All this may seem true until you discover that you also need a well oiled wig, some fabulous English & an A+ wit to win the judge over. Unknown to many, I recently found out that the wigs bring a sense of formality and solemnity to proceedings.
We caught up with Paul Ogunde to further understand the formal background behind a typical Kenyan courtroom & the impact the legalities of the courtroom has had on his style.
7. Tell us a bit about yourself and your career, how it has influenced your style and the way you dress: “
I have been practicing law for the last 16 years. My space is mainly resolving commercial disputes, through litigation. As a lawyer, practice is very formal & conservative which means you are likely tied to Black, Navy & Blues. The formality is as a result of the culture we borrowed from the English Bar.
The English Bar was very conservative. It is probably as old as the English Language. Flamboyant dress for lawyers was
not expected in the courts in England. Apparel worn was rather somber to fit with the seriousness that came with resolution of disputes.
6. What is the one thing that you are most passionate about, besides your job?
Supporting Liverpool FC. I started supporting Liverpool in 1985, the days of John Aldridge and Sir Kenny Dalglish. In my bucket list is a trip to Anfield, to sit on the Kop end to watch the Merseyside and watch Mercyside derby (against Everton). No other
match, in my view, tops the intensity and passion of this derby. As always, You Will Never Walk Alone.
I’ve had a chance to Shop in Istanbul, Cologne, Johannesburg and parts of the North East of
the United States of America. Istanbul was remarkable. The city has a robust fashion industry
where even conservative garments have an edge.
Unsurprising, the place is rich in culture & food. Making it not just a good travel
destination but a place to seek style inspiration.
4. What do you read in your spare time and what impact has it made on you and your career? Has it had any impact on the way you dress?
Ohhh my. . . .I don’t classify myself as a ” reader”, I don’t read as much as I ought to but I enjoy keeping abreast with current affairs especially around Social evolution, politics, sports & human interest publications.
Also I don’t really have a style (…ask my wife…she cannot believe I am doing this
interview..). Admittedly I have never really sought out fashion as much as I should. But I am learning, that there’s a whole opportunity of projecting who I am from what I’ve dressed. The Turks, dress conservatively but with an edge.…something that I think sits well with me and would express who I am in how I dress.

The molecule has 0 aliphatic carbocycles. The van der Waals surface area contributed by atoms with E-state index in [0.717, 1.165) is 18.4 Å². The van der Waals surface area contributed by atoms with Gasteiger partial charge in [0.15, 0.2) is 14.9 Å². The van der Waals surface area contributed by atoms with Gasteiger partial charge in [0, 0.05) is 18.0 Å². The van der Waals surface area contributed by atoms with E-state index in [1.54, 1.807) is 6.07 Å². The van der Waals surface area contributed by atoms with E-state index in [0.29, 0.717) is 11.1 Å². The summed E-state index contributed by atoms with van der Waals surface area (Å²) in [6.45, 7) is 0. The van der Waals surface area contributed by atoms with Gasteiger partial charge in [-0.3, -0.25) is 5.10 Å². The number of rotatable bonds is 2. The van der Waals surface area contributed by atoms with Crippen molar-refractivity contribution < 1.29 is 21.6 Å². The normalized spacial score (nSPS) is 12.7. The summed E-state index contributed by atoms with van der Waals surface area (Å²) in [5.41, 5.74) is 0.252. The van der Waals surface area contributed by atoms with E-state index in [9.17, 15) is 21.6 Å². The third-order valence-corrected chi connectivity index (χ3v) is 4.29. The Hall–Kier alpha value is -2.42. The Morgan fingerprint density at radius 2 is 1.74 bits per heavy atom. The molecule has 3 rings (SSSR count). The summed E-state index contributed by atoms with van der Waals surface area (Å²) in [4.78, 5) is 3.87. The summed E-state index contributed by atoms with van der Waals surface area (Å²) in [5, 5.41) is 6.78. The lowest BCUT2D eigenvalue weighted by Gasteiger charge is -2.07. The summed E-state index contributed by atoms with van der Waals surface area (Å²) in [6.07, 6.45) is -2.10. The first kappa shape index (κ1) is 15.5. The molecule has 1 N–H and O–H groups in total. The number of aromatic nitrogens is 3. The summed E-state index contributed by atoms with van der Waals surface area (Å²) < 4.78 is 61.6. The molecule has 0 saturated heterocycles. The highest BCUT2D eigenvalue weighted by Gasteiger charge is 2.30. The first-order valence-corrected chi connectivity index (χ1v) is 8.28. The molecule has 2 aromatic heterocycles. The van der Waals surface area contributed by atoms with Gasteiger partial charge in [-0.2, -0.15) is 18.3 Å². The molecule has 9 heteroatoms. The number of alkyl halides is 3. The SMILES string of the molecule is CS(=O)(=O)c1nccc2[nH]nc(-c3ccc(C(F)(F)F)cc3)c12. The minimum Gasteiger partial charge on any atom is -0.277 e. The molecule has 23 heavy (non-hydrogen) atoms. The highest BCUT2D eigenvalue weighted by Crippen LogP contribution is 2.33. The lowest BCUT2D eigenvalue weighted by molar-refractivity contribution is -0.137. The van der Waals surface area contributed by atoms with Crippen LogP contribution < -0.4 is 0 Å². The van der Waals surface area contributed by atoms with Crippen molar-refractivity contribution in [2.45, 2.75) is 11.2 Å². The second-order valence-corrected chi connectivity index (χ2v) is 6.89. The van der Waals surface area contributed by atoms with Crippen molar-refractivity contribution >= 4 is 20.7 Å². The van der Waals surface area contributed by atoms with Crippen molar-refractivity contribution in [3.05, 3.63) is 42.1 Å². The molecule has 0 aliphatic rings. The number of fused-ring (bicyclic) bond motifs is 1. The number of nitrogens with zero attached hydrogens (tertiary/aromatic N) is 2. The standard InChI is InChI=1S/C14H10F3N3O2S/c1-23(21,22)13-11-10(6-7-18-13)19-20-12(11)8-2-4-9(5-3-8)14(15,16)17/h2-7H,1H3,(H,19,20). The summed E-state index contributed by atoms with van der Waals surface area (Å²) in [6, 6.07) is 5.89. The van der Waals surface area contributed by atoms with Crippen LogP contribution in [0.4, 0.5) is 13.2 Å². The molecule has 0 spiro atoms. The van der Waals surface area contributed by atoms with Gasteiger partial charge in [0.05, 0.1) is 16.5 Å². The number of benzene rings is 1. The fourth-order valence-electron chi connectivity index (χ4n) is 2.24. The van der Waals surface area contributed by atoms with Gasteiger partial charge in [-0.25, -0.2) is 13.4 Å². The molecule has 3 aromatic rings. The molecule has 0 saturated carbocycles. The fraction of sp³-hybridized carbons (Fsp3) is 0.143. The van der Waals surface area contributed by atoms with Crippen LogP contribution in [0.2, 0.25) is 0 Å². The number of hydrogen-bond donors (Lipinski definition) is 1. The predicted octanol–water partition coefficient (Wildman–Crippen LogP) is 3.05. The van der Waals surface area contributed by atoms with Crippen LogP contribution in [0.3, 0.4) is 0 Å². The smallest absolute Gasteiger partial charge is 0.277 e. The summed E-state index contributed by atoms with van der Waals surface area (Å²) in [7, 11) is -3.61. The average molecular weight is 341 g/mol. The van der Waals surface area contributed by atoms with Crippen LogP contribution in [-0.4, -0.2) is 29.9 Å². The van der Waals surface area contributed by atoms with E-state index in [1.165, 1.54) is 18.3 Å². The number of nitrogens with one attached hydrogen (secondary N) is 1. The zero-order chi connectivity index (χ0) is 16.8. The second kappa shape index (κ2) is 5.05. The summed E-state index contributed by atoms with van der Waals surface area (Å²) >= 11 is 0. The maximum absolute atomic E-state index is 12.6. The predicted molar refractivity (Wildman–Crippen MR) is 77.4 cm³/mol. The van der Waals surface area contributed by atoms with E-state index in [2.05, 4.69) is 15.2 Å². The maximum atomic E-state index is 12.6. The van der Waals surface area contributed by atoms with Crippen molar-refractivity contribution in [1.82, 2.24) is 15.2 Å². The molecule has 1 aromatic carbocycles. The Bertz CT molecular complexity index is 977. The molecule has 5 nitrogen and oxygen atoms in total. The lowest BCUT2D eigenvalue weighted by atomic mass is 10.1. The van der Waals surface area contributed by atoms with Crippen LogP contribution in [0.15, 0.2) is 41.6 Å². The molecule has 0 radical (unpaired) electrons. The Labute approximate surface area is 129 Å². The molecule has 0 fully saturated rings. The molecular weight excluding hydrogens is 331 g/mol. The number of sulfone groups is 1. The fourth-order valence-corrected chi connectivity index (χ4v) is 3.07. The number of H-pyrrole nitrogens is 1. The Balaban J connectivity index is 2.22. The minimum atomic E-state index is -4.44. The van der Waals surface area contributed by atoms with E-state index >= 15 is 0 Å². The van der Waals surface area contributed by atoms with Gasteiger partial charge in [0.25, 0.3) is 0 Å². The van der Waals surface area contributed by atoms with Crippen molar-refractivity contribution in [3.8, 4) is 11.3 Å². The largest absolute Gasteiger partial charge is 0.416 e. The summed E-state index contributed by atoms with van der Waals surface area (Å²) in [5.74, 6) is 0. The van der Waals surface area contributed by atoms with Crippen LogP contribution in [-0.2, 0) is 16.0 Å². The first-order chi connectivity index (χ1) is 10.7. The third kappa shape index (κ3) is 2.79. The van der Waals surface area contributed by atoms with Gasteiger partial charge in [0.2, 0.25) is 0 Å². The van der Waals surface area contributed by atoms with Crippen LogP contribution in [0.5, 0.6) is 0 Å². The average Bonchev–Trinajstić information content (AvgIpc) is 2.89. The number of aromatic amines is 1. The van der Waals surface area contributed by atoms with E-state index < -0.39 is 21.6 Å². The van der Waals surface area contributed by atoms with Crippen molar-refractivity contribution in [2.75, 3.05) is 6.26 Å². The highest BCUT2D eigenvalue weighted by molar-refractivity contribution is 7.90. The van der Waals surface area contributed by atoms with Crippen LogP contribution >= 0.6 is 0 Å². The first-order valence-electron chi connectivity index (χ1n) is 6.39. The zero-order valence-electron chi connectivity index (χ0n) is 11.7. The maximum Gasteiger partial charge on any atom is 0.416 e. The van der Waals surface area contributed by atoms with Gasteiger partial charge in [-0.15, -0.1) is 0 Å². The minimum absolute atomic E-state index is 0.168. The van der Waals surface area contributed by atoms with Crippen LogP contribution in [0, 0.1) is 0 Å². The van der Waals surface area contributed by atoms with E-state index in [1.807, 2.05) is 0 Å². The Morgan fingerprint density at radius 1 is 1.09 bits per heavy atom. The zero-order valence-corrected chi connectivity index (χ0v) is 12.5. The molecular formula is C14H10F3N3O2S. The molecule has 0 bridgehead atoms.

3. Other than reading what else do you do with your spare time, what are your hobbies?
I spend a lot of my extra time catching up with pals socially and engaging in banter around all sorts of
affairs (social, politics, entertainment, sports …..)I have always wanted to learn how to play the guitar, but never really had the chance to. I am on the lookout for an opportunity get this done.
You’ll never Walk Alone
2. What was the highest moment in your life and what were you wearing?
Quite frankly , many and difficult to choose which to highlight. Since we have an eye on
dress here , I recall one of these many moments being the day I was admitted to the bar to
practice law in June 2003. On that day I wore I had worn a nice sharp Dark Suit Pin Stripped with the usual courtroom wig (for the first time).
1. What advice would you give someone who would want to freshen up his wardrobe and look more stylish?
I’d encourage one to take style advice. Not everyone who looks glam, is instinctively stylish. Read, look around, explore & take advice. If you stick to your ways you miss an opportunity to properly express who you are.
Theres a lot of room to learn, fashion isn’t just throwing in what your first instincts tell you. I was never conscious about what I wore but I am becoming more conscious and enjoying the experience.
Paul, is a partner at Walker Kontos Advocates, focusing on dispute resolution. His trip to Anfield to sit in the Kop end awaits, until then it seems the only relief will be to watch Liverpool lift the EPL this season (2019/2020) after almost 30 years.
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